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Uniform Probability Density Function

  1. Mar 16, 2009 #1
    1. The problem statement, all variables and given/known data

    Suppose that a point [tex](X_1 , X_2 , X_3)[/tex] is chosen at random, that is, in accordance with the uniform probability function over the following set S:

    [tex]S = {(x_1, x_2, x_3) : 0 \leq x_i \leq 1 for i =1,2,3}[/tex]

    Determine [tex]P[(X_1 - 1/2)^2 + (X_2 - 1/2)^2 + (X_3 - 1/2)^2) \leq 1/4] [/tex]

    2. Relevant equations



    3. The attempt at a solution

    Not sure how to set this up. Any suggestions/hints?
     
  2. jcsd
  3. Mar 17, 2009 #2

    lanedance

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    Hi cse63149

    the allowable variable space defines a cube.... I'd try thinking about volume and how you could relate volume it to probabilty....
     
  4. Mar 17, 2009 #3
    Would it be a series of integrals or something?

    Sorry, still not getting it.
     
  5. Mar 17, 2009 #4

    HallsofIvy

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    Not a series of integrals- a single integral. The volume of the given cube is 1 so the probability that [itex](x- 1/2)^2+ (y- 1/2)^2+ (z- 1/2)^2\le 1/4[/itex] is is the volume of that figure.
     
  6. Mar 17, 2009 #5
    so:

    [tex]\int^{1/4}_0 (X_1 - 1/2)^2 dX_1 + \int^{1/4}_0 (X_2 - 1/2)^2 dX_2 + \int^{1/4}_0 (X_3 - 1/2)^2 dX_3[/tex]

    Is that correct?
     
    Last edited: Mar 17, 2009
  7. Mar 17, 2009 #6

    Mark44

    Staff: Mentor

    What geometric figure does this inequality describe?
    [itex](x- 1/2)^2+ (y- 1/2)^2+ (z- 1/2)^2\le 1/4[/itex]
    And what is the volume of this figure?
     
  8. Mar 17, 2009 #7
    The shape is a sphere, but wouldn't the triple I set up in my earlier post be correct, or did I make a mistake?
     
  9. Mar 17, 2009 #8

    Mark44

    Staff: Mentor

    No, they're not correct. All three produce the same value, the area under a parabola, and you're adding these identical areas to get, what?

    Your probability represents a sphere of a certain size, within a cube-shaped region with volume 1. You don't need any calculus for this problem, just a bit of garden-variety geometry.
     
  10. Mar 17, 2009 #9
    Sorry again, but I'm still stuck. Would it be possible to get another hint?
     
  11. Mar 17, 2009 #10

    Mark44

    Staff: Mentor

    When you get it, you're going to slap yourself in the forehead and say "Doh!"

    The probability you're trying to find in this uniform distribution is nothing more than the ratio of the volume of the ball to the volume of your 1 x 1 x 1 cube. (A ball is a solid object, all of whose surface points are equidistant from its center. A sphere is the skin of a ball.)

    The ball is the set [itex](x- 1/2)^2+ (y- 1/2)^2+ (z- 1/2)^2\le 1/4[/itex].
    From this inequality, I can see by inspection the center of the ball and its radius, so I pretty much know everything there is to know about the ball.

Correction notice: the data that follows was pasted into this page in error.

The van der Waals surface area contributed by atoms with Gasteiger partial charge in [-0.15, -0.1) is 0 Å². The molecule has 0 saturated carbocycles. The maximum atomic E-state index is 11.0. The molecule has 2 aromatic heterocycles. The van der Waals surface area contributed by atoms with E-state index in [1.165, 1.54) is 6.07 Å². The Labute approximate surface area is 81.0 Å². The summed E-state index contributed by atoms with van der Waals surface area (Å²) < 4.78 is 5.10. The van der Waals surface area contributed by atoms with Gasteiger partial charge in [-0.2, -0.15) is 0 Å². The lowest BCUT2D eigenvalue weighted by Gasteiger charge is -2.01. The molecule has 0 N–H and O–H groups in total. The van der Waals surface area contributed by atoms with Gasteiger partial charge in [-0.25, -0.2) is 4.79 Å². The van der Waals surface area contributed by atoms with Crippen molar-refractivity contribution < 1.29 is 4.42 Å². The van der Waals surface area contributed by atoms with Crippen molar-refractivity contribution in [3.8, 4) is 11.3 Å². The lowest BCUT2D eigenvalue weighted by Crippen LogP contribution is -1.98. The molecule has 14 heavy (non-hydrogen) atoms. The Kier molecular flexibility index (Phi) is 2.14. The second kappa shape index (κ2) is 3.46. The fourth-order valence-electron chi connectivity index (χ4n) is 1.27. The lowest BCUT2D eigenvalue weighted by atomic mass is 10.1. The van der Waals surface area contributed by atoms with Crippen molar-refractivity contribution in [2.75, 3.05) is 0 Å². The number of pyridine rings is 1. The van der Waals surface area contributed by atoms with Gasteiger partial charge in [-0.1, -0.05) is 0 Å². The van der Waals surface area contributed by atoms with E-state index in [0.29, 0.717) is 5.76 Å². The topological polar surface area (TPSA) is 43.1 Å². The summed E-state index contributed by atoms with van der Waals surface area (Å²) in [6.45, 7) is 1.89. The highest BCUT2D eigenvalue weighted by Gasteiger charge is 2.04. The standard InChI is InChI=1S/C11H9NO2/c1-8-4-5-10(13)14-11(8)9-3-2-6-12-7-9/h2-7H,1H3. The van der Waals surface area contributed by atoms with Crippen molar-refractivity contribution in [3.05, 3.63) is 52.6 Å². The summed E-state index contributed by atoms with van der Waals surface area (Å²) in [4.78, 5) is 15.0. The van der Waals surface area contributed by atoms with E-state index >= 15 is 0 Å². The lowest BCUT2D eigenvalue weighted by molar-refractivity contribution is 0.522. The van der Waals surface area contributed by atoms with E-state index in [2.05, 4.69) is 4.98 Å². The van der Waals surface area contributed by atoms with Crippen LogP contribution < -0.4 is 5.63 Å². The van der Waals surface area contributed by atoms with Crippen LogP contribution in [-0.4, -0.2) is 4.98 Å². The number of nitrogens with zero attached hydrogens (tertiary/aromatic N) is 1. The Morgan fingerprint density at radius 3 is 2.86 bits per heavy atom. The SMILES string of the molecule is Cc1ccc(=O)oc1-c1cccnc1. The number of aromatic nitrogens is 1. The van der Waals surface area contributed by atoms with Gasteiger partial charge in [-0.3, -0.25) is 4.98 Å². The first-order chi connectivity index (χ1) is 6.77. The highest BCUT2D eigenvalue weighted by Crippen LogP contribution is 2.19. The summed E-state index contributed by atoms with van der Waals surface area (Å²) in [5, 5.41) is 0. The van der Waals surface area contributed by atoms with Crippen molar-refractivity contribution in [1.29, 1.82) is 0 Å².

12. Mar 17, 2009 #11
    I got the ratio part, but what I'm trying to find is the volume of the ball, unless it's in fact 1/4 (which I doubut it is)

    would the center of the ball be (1/2, 1/2, 1/2) and its radius is 1/8?
     
    Last edited: Mar 17, 2009
  13. Mar 17, 2009 #12

    lanedance

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    getting close radius looks a bit off... the equation of a sphere at center (a,b,c) and radius r will look like

    [tex](x-a)^2 + (y-b)^2 + (y-c)^2 = r^2 [/tex]

    to understand the consider the points defined setting y=b, z=c
    then
    (x-a)^2 = r^2

    ie the distance for x to a is the radius as expected...
     
  14. Mar 17, 2009 #13
    since [tex]r^2 = 1/4 \rightarrow r = 1 / \sqrt{4} \rightarrow r = 1/2[/tex]
     
  15. Mar 17, 2009 #14

    lanedance

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    looks good

    so think about how the sphere of centre (1/2,1/2,1/2) and radius 1/2 sits in the cube

    first you should ask is it fully contained in the cube?

    then what are the ratio of volumes?

    as the variable are uniformly distributed, this ratio should give you yoru probability
     
  16. Mar 17, 2009 #15
    Might seem like a stupid question at this point, how would I find the volume of the sphere?
     
  17. Mar 17, 2009 #16

    Mark44

    Staff: Mentor

    For a sphere, V = 4/3 * pi * r^3
     
  18. Mar 17, 2009 #17
    *bangs head repeteadly*

    [tex]\frac{volume of sphere}{volume of cube} = \frac{ (4/3) \pi (1/2)^3}{1} ~ \frac{0.5236}{1} = 0.5236[/tex]
     
  19. Mar 18, 2009 #18

    Mark44

    Staff: Mentor

    Like I said...
     
  20. Mar 18, 2009 #19
    yeah, sorry. I only realised it during class the sphere isnt fully contained inside the cube, and I didn't have access to the internet to fix my mistake

    since the sphere is centred at (1/2,1/2,1/2), only half of it would be inside the cube it should be:

    [tex]\frac{volume of sphere}{volume of cube} =\frac{\frac{volume of sphere}{2}}{volume of cube} = \frac{ ((4/3) \pi (1/2)^3)/2}{1} ~ \frac{0.2618}{1} = 0.2618[/tex]

    hopefully I didnt make another stupid mistake somewhere
     
  21. Mar 18, 2009 #20

    Mark44

    Staff: Mentor

    The ball is of radius 1/2 and its center is at (1/2, 1/2, 1/2). It is entirely inside (or just touching) the cube.
     
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